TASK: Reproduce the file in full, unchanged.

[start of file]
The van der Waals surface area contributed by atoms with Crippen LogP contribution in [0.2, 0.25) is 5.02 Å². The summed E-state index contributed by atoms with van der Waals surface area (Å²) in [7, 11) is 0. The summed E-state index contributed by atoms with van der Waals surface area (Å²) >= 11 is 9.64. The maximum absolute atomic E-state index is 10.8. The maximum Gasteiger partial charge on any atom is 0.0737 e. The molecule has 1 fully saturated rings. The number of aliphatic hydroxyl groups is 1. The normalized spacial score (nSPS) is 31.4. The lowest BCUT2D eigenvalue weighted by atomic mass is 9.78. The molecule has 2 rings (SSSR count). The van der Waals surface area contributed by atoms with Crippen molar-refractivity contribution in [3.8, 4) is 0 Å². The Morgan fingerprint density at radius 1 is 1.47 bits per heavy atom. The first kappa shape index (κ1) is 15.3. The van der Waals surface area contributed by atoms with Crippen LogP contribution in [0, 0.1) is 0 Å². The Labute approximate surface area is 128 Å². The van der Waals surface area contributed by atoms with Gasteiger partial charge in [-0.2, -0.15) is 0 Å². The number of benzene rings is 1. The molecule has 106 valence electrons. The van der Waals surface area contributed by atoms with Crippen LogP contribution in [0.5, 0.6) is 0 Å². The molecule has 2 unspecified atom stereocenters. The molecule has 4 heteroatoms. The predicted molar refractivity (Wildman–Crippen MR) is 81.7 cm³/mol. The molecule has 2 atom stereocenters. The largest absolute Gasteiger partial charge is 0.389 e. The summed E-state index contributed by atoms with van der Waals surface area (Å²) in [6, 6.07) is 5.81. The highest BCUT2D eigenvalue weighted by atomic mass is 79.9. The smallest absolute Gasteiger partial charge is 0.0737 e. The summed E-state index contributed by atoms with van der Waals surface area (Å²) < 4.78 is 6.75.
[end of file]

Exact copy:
The van der Waals surface area contributed by atoms with Crippen LogP contribution in [0.2, 0.25) is 5.02 Å². The summed E-state index contributed by atoms with van der Waals surface area (Å²) in [7, 11) is 0. The summed E-state index contributed by atoms with van der Waals surface area (Å²) >= 11 is 9.64. The maximum absolute atomic E-state index is 10.8. The maximum Gasteiger partial charge on any atom is 0.0737 e. The molecule has 1 fully saturated rings. The number of aliphatic hydroxyl groups is 1. The normalized spacial score (nSPS) is 31.4. The lowest BCUT2D eigenvalue weighted by atomic mass is 9.78. The molecule has 2 rings (SSSR count). The van der Waals surface area contributed by atoms with Crippen molar-refractivity contribution in [3.8, 4) is 0 Å². The Morgan fingerprint density at radius 1 is 1.47 bits per heavy atom. The first kappa shape index (κ1) is 15.3. The van der Waals surface area contributed by atoms with Crippen LogP contribution in [0, 0.1) is 0 Å². The Labute approximate surface area is 128 Å². The van der Waals surface area contributed by atoms with Gasteiger partial charge in [-0.2, -0.15) is 0 Å². The number of benzene rings is 1. The molecule has 106 valence electrons. The van der Waals surface area contributed by atoms with Crippen LogP contribution in [0.5, 0.6) is 0 Å². The molecule has 2 unspecified atom stereocenters. The molecule has 4 heteroatoms. The predicted molar refractivity (Wildman–Crippen MR) is 81.7 cm³/mol. The molecule has 2 atom stereocenters. The largest absolute Gasteiger partial charge is 0.389 e. The summed E-state index contributed by atoms with van der Waals surface area (Å²) in [6, 6.07) is 5.81. The highest BCUT2D eigenvalue weighted by atomic mass is 79.9. The smallest absolute Gasteiger partial charge is 0.0737 e. The summed E-state index contributed by atoms with van der Waals surface area (Å²) < 4.78 is 6.75.